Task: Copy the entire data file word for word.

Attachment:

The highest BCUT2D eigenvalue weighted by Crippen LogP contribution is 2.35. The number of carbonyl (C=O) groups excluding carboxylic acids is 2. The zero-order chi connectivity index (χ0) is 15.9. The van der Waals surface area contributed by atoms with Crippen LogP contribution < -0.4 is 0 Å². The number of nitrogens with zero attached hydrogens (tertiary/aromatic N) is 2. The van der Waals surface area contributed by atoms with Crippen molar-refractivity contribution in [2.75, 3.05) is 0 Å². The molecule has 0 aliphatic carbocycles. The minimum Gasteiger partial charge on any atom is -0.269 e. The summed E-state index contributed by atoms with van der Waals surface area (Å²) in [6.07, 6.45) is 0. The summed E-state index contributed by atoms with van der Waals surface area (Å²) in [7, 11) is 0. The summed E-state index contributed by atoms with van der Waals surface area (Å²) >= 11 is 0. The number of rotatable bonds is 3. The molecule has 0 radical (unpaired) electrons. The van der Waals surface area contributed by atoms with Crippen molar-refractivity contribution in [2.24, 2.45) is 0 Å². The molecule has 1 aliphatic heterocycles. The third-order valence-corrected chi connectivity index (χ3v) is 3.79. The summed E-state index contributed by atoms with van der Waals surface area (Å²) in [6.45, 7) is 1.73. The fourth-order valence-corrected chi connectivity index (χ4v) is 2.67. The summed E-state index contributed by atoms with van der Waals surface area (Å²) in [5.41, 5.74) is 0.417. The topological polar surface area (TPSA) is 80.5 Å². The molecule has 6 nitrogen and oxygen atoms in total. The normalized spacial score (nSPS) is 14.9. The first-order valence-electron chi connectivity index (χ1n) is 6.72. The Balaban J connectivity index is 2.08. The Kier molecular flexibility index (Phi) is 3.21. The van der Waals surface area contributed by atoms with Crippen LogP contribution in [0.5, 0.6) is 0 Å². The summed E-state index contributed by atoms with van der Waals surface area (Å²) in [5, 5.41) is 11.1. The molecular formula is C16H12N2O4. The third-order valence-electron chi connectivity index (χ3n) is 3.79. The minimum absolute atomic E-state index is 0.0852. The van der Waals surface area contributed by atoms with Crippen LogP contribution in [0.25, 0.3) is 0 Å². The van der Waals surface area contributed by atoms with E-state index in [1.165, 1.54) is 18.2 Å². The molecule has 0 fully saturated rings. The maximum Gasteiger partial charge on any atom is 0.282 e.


The highest BCUT2D eigenvalue weighted by Crippen LogP contribution is 2.35. The number of carbonyl (C=O) groups excluding carboxylic acids is 2. The zero-order chi connectivity index (χ0) is 15.9. The van der Waals surface area contributed by atoms with Crippen LogP contribution < -0.4 is 0 Å². The number of nitrogens with zero attached hydrogens (tertiary/aromatic N) is 2. The van der Waals surface area contributed by atoms with Crippen molar-refractivity contribution in [2.75, 3.05) is 0 Å². The molecule has 0 aliphatic carbocycles. The minimum Gasteiger partial charge on any atom is -0.269 e. The summed E-state index contributed by atoms with van der Waals surface area (Å²) in [6.07, 6.45) is 0. The summed E-state index contributed by atoms with van der Waals surface area (Å²) in [7, 11) is 0. The summed E-state index contributed by atoms with van der Waals surface area (Å²) >= 11 is 0. The number of rotatable bonds is 3. The molecule has 0 radical (unpaired) electrons. The van der Waals surface area contributed by atoms with Crippen molar-refractivity contribution in [2.24, 2.45) is 0 Å². The molecule has 1 aliphatic heterocycles. The third-order valence-corrected chi connectivity index (χ3v) is 3.79. The summed E-state index contributed by atoms with van der Waals surface area (Å²) in [6.45, 7) is 1.73. The fourth-order valence-corrected chi connectivity index (χ4v) is 2.67. The summed E-state index contributed by atoms with van der Waals surface area (Å²) in [5.41, 5.74) is 0.417. The topological polar surface area (TPSA) is 80.5 Å². The molecule has 6 nitrogen and oxygen atoms in total. The normalized spacial score (nSPS) is 14.9. The first-order valence-electron chi connectivity index (χ1n) is 6.72. The Balaban J connectivity index is 2.08. The Kier molecular flexibility index (Phi) is 3.21. The van der Waals surface area contributed by atoms with Crippen LogP contribution in [0.5, 0.6) is 0 Å². The summed E-state index contributed by atoms with van der Waals surface area (Å²) in [5, 5.41) is 11.1. The molecular formula is C16H12N2O4. The third-order valence-electron chi connectivity index (χ3n) is 3.79. The minimum absolute atomic E-state index is 0.0852. The van der Waals surface area contributed by atoms with Crippen LogP contribution in [0.25, 0.3) is 0 Å². The van der Waals surface area contributed by atoms with E-state index in [1.165, 1.54) is 18.2 Å². The molecule has 0 fully saturated rings. The maximum Gasteiger partial charge on any atom is 0.282 e.